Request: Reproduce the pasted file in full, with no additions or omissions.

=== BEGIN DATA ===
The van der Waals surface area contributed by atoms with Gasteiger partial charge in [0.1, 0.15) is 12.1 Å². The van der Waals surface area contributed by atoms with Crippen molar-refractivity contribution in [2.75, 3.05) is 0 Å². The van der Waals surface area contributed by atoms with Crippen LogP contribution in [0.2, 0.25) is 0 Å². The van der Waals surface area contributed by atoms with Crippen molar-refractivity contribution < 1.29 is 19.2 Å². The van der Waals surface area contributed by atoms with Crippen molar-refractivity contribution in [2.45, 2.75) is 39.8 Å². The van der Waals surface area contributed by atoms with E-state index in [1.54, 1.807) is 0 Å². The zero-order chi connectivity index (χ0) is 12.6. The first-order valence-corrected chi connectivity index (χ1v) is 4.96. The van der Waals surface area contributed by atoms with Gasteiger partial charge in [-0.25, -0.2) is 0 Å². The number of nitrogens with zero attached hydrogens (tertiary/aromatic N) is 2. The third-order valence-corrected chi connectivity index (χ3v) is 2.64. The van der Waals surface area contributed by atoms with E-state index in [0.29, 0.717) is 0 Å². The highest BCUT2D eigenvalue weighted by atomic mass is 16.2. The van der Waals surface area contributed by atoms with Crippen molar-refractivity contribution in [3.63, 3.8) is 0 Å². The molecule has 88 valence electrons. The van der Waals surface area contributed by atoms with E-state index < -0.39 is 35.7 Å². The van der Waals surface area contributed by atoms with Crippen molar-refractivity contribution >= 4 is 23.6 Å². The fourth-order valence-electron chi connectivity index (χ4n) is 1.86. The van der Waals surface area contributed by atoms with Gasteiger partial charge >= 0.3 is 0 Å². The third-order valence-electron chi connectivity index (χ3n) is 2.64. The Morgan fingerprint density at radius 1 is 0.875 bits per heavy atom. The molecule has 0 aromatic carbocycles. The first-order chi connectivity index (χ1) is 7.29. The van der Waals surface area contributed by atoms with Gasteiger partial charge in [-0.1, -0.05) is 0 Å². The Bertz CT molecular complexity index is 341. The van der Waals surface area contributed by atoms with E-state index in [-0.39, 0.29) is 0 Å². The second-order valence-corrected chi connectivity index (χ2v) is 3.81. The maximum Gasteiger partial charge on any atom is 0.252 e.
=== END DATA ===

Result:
The van der Waals surface area contributed by atoms with Gasteiger partial charge in [0.1, 0.15) is 12.1 Å². The van der Waals surface area contributed by atoms with Crippen molar-refractivity contribution in [2.75, 3.05) is 0 Å². The van der Waals surface area contributed by atoms with Crippen LogP contribution in [0.2, 0.25) is 0 Å². The van der Waals surface area contributed by atoms with Crippen molar-refractivity contribution < 1.29 is 19.2 Å². The van der Waals surface area contributed by atoms with Crippen molar-refractivity contribution in [2.45, 2.75) is 39.8 Å². The van der Waals surface area contributed by atoms with E-state index in [1.54, 1.807) is 0 Å². The zero-order chi connectivity index (χ0) is 12.6. The first-order valence-corrected chi connectivity index (χ1v) is 4.96. The van der Waals surface area contributed by atoms with Gasteiger partial charge in [-0.25, -0.2) is 0 Å². The number of nitrogens with zero attached hydrogens (tertiary/aromatic N) is 2. The third-order valence-corrected chi connectivity index (χ3v) is 2.64. The van der Waals surface area contributed by atoms with E-state index in [0.29, 0.717) is 0 Å². The highest BCUT2D eigenvalue weighted by atomic mass is 16.2. The van der Waals surface area contributed by atoms with Crippen molar-refractivity contribution in [3.63, 3.8) is 0 Å². The molecule has 88 valence electrons. The van der Waals surface area contributed by atoms with E-state index < -0.39 is 35.7 Å². The van der Waals surface area contributed by atoms with Crippen molar-refractivity contribution >= 4 is 23.6 Å². The fourth-order valence-electron chi connectivity index (χ4n) is 1.86. The van der Waals surface area contributed by atoms with Gasteiger partial charge >= 0.3 is 0 Å². The third-order valence-electron chi connectivity index (χ3n) is 2.64. The Morgan fingerprint density at radius 1 is 0.875 bits per heavy atom. The molecule has 0 aromatic carbocycles. The first-order chi connectivity index (χ1) is 7.29. The van der Waals surface area contributed by atoms with Gasteiger partial charge in [-0.1, -0.05) is 0 Å². The Bertz CT molecular complexity index is 341. The van der Waals surface area contributed by atoms with E-state index in [-0.39, 0.29) is 0 Å². The second-order valence-corrected chi connectivity index (χ2v) is 3.81. The maximum Gasteiger partial charge on any atom is 0.252 e.